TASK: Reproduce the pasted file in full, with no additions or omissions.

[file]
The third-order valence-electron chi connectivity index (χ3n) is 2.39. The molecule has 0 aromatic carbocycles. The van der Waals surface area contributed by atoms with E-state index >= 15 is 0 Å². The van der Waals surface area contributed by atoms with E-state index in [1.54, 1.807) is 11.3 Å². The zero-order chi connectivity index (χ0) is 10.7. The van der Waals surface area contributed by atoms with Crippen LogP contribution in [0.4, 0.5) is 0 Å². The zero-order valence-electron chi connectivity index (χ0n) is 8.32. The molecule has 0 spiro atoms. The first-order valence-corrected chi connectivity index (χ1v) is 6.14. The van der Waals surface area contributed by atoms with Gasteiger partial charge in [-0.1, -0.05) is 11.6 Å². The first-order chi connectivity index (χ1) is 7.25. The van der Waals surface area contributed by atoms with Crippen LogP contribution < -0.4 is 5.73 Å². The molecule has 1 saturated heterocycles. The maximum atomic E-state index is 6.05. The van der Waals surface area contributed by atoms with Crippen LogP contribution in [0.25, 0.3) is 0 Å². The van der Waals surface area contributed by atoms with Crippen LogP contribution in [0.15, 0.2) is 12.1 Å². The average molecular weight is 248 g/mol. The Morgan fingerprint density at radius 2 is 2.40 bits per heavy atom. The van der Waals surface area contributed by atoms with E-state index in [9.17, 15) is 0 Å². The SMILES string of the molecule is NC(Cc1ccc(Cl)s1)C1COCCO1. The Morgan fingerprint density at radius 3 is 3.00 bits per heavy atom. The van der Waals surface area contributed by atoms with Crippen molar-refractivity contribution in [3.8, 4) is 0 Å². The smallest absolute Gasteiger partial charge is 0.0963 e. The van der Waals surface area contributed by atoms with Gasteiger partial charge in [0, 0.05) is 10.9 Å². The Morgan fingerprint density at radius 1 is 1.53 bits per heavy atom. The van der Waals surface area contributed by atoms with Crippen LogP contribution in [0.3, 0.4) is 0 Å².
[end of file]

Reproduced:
The third-order valence-electron chi connectivity index (χ3n) is 2.39. The molecule has 0 aromatic carbocycles. The van der Waals surface area contributed by atoms with E-state index >= 15 is 0 Å². The van der Waals surface area contributed by atoms with E-state index in [1.54, 1.807) is 11.3 Å². The zero-order chi connectivity index (χ0) is 10.7. The van der Waals surface area contributed by atoms with Crippen LogP contribution in [0.4, 0.5) is 0 Å². The zero-order valence-electron chi connectivity index (χ0n) is 8.32. The molecule has 0 spiro atoms. The first-order valence-corrected chi connectivity index (χ1v) is 6.14. The van der Waals surface area contributed by atoms with Gasteiger partial charge in [-0.1, -0.05) is 11.6 Å². The first-order chi connectivity index (χ1) is 7.25. The van der Waals surface area contributed by atoms with Crippen LogP contribution < -0.4 is 5.73 Å². The molecule has 1 saturated heterocycles. The maximum atomic E-state index is 6.05. The van der Waals surface area contributed by atoms with Crippen LogP contribution in [0.25, 0.3) is 0 Å². The van der Waals surface area contributed by atoms with Crippen LogP contribution in [0.15, 0.2) is 12.1 Å². The average molecular weight is 248 g/mol. The Morgan fingerprint density at radius 2 is 2.40 bits per heavy atom. The van der Waals surface area contributed by atoms with E-state index in [9.17, 15) is 0 Å². The SMILES string of the molecule is NC(Cc1ccc(Cl)s1)C1COCCO1. The Morgan fingerprint density at radius 3 is 3.00 bits per heavy atom. The van der Waals surface area contributed by atoms with Crippen molar-refractivity contribution in [3.8, 4) is 0 Å². The smallest absolute Gasteiger partial charge is 0.0963 e. The van der Waals surface area contributed by atoms with Gasteiger partial charge in [0, 0.05) is 10.9 Å². The Morgan fingerprint density at radius 1 is 1.53 bits per heavy atom. The van der Waals surface area contributed by atoms with Crippen LogP contribution in [0.3, 0.4) is 0 Å².